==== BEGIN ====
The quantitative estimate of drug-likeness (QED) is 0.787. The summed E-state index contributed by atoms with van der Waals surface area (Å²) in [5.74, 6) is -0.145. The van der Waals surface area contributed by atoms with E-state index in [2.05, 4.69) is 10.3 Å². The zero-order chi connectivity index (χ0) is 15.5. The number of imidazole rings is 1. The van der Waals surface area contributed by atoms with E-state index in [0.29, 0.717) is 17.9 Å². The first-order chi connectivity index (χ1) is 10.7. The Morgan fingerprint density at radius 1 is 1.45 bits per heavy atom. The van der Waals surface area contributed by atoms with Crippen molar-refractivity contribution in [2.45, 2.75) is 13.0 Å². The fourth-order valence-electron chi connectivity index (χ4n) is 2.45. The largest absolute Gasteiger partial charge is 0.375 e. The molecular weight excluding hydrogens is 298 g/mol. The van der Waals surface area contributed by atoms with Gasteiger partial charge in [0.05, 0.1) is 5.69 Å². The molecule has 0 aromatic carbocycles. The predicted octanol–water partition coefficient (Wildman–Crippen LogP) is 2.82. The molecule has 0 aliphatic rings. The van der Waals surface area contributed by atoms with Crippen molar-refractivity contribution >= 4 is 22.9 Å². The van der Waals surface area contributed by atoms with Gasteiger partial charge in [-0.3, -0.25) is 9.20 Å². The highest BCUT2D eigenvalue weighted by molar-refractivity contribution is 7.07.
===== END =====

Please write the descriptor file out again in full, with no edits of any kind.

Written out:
The quantitative estimate of drug-likeness (QED) is 0.787. The summed E-state index contributed by atoms with van der Waals surface area (Å²) in [5.74, 6) is -0.145. The van der Waals surface area contributed by atoms with E-state index in [2.05, 4.69) is 10.3 Å². The zero-order chi connectivity index (χ0) is 15.5. The number of imidazole rings is 1. The van der Waals surface area contributed by atoms with E-state index in [0.29, 0.717) is 17.9 Å². The first-order chi connectivity index (χ1) is 10.7. The Morgan fingerprint density at radius 1 is 1.45 bits per heavy atom. The van der Waals surface area contributed by atoms with Crippen molar-refractivity contribution in [2.45, 2.75) is 13.0 Å². The fourth-order valence-electron chi connectivity index (χ4n) is 2.45. The largest absolute Gasteiger partial charge is 0.375 e. The molecular weight excluding hydrogens is 298 g/mol. The van der Waals surface area contributed by atoms with Gasteiger partial charge in [0.05, 0.1) is 5.69 Å². The molecule has 0 aromatic carbocycles. The predicted octanol–water partition coefficient (Wildman–Crippen LogP) is 2.82. The molecule has 0 aliphatic rings. The van der Waals surface area contributed by atoms with Crippen molar-refractivity contribution >= 4 is 22.9 Å². The van der Waals surface area contributed by atoms with Gasteiger partial charge in [-0.3, -0.25) is 9.20 Å². The highest BCUT2D eigenvalue weighted by molar-refractivity contribution is 7.07.